- Convey that you want to help through your choice of words and tone of voice.
- Be honest and tactful. Avoid blaming or making accusations that put the parent on the defensive.
- Establish a calm, professional climate.
Discussing the Issue:
- Calmly explain the situation and/or have the child explain it.
- Let the parent talk and listen carefully to what he or she says in words and between the lines.
- Jot down ideas during the conversation.
- Put a realistic, yet encouraging, spin on being able to solve the problem.
- React calmly to parents if they are upset; keep in control of your own emotions and responses.
- Invite them to come in to talk if they would like.
- In person look at body language, facial expressions, and signs of agitation and relaxation.
- Assure them that you know it is not easy for them to hear their child has a problem.
- Ask them if they have any thoughts about what happened.
- Listen to them and stay understanding of their perspective.
- Confidently share your professional assessment of the issue. Educate the parent to the possibilities, and make suggestions.
- Remain professional and positive.
Finding a Solution:
- Share school expectations, services, and policies.
- Ask about approaches that work at home.
- Discuss the approach you will use.
- In a tactful way, discourage suggestions for punishment and other non-productive ideas.
- Set a time to check back with each other to see how the plan is working.
- Ask them if they have any more questions.
- Thank them for their support of the plan and for working with you.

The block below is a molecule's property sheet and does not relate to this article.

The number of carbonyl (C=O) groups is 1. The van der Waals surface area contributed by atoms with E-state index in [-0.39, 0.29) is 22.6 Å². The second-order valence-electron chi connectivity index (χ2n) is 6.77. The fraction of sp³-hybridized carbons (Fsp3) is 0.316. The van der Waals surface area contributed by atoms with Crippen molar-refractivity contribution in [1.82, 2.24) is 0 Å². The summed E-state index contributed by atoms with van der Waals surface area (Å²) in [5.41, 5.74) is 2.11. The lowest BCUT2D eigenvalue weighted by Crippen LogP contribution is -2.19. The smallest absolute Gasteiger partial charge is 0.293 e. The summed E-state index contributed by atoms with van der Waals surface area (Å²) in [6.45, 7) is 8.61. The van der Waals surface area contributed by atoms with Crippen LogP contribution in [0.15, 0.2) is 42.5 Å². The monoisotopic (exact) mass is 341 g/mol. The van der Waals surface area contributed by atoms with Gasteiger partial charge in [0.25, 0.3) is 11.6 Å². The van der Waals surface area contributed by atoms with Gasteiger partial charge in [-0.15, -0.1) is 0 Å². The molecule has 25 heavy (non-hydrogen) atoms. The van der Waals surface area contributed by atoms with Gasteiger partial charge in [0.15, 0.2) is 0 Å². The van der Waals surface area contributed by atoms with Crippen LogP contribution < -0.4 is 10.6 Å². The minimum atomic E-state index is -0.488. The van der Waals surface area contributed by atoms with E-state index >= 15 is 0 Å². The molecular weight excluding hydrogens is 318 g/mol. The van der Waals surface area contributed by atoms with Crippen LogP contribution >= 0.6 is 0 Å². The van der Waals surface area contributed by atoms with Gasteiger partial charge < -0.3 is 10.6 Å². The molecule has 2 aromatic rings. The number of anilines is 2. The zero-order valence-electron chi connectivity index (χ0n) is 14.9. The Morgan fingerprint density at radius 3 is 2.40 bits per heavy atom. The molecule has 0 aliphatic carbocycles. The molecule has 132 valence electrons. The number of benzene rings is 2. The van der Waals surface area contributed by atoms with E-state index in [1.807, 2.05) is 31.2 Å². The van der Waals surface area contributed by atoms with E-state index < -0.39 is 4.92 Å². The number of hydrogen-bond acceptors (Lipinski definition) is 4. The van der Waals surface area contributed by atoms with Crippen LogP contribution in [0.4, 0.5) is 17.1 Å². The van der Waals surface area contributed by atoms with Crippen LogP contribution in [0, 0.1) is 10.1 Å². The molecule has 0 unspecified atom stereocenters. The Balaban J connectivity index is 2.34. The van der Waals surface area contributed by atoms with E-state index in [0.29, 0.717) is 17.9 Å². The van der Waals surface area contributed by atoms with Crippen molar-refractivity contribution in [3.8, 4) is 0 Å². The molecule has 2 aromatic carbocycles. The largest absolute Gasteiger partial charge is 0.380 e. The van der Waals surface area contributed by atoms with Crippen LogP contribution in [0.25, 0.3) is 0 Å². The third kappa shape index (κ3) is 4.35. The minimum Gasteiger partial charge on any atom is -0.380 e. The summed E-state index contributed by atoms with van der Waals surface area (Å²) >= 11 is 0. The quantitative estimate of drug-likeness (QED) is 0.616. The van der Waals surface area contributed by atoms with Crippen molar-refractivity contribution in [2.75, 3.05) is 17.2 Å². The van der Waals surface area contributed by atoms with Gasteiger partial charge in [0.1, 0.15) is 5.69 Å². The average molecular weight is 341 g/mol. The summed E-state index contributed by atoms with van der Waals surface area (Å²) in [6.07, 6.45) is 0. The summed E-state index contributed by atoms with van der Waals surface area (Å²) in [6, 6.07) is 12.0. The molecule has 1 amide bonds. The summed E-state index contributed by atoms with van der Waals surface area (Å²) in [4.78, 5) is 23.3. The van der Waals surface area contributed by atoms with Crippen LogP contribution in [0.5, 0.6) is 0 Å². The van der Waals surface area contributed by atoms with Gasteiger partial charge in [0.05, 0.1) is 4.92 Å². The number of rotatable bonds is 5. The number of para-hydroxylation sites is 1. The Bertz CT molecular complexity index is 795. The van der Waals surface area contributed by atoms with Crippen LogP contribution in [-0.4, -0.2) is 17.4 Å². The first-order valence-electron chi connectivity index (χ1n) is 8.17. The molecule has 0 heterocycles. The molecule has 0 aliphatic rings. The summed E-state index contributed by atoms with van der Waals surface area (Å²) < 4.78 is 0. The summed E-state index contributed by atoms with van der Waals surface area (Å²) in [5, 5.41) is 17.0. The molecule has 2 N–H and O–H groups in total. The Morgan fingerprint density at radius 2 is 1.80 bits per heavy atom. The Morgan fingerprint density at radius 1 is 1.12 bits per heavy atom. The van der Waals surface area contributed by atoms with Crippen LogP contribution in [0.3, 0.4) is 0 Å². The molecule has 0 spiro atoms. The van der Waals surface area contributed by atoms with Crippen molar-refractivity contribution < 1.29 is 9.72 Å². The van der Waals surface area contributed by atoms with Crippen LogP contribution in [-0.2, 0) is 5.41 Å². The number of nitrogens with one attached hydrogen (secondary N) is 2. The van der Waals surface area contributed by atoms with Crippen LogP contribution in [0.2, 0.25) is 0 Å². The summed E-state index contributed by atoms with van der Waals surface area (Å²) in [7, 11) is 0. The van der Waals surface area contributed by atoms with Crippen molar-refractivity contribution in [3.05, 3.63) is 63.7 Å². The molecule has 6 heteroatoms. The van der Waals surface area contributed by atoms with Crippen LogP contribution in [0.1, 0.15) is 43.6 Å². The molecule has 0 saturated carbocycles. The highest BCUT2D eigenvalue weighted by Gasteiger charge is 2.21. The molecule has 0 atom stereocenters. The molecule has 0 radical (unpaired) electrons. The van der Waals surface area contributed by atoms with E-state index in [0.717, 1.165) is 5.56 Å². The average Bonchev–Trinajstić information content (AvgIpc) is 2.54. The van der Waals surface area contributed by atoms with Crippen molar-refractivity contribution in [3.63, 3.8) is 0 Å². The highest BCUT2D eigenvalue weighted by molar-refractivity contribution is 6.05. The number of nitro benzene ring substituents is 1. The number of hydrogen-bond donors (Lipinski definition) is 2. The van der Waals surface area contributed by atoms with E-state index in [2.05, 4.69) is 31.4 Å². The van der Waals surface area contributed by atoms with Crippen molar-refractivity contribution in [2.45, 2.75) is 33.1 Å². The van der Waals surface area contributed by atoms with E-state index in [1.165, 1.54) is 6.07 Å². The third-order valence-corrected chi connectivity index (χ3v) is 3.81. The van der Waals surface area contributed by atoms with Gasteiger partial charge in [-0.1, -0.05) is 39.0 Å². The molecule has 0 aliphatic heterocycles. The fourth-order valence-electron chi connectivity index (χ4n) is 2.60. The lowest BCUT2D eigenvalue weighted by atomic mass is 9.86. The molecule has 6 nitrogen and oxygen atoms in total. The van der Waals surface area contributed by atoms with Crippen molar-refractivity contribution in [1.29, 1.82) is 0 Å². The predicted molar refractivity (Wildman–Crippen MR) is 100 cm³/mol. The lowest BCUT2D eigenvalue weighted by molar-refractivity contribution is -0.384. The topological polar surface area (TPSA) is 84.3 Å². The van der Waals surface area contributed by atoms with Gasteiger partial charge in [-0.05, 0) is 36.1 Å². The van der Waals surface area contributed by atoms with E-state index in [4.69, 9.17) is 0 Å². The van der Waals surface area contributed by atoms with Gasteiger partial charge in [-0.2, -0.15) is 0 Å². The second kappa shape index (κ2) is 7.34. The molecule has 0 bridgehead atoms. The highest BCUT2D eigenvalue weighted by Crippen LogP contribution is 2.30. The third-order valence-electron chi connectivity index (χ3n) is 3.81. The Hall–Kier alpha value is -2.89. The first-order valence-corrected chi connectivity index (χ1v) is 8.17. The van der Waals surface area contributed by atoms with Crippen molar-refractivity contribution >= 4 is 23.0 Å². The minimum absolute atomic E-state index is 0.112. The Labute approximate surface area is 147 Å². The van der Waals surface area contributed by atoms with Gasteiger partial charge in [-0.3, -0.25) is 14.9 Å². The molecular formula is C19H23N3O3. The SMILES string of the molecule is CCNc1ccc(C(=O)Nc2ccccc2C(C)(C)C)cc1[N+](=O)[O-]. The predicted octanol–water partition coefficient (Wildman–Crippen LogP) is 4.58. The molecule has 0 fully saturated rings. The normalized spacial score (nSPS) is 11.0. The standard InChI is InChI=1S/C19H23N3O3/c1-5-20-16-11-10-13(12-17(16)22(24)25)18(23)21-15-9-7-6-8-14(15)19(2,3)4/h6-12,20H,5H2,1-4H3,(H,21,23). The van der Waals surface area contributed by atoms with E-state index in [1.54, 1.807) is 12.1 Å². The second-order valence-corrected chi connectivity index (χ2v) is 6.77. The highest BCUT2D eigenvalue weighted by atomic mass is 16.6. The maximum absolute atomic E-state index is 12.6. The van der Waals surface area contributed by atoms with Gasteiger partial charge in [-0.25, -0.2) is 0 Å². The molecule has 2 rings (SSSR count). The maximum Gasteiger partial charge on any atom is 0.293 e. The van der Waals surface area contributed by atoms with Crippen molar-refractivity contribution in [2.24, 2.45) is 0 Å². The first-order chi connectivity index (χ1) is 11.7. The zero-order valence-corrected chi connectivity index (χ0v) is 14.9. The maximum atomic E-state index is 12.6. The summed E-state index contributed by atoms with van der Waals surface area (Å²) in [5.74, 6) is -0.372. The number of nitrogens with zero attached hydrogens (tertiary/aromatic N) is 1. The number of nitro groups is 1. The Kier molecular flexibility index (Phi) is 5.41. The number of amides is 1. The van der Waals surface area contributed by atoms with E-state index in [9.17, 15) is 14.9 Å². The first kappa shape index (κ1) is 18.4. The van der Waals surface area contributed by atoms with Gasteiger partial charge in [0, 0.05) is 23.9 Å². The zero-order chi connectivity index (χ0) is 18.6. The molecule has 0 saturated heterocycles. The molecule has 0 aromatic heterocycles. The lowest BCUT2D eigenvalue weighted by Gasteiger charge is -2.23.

- Remain professional and positive
Concluding the Contact:
- Have a three-way meeting with the child to explain how you and his parents are working together to help him make better choices.
- Send a letter home that summarizes the problem and the solution, and that thanks them for their help (run it by a colleague or principal first).
- Sign and date it, and keep a copy for yourself.
- Implement the plan and do what you can to help the child be successful.
- Provide progress reports to the child and parents.
- Contact the parents at the agreed upon time to assess how the plan worked, and make changes if needed.
- Stay in touch.
- Remain professional and positive.
You need parents and they need you, and your students need both of you. If you work confidently from a place of professional expertise, openness, and empathy, with the belief that parents love their children and ultimately want to do what is best for them, you will make parents feel welcome and valued and you will discover the power of a strong parent/teacher partnership.
Trevor is in trouble at school.
You are Trevor’s teacher. What is going through your mind when you place the call to Trevor’s parent?
You are Trevor’s parent. What is going through your mind when you get the call from Trevor’s teacher?
You are Trevor. What is going through your mind when your teacher tells you she’ll be calling your parents and when you hear the phone ring?
What did the experience look like from the perspective of each participant? How would perspectives impact each person’s choice of behavior as they deal with the problem? One of the common feelings is fear. Maybe the teacher doesn’t like delivering bad news, especially when she doesn’t know the parent and isn’t sure how he will react. Maybe the call upsets the parent who is also having problems with the child at home and he is worried that you think he is a bad parent. Maybe…Trevor is scared about being punished both at school and at home,. He knows the home punishment will be physical.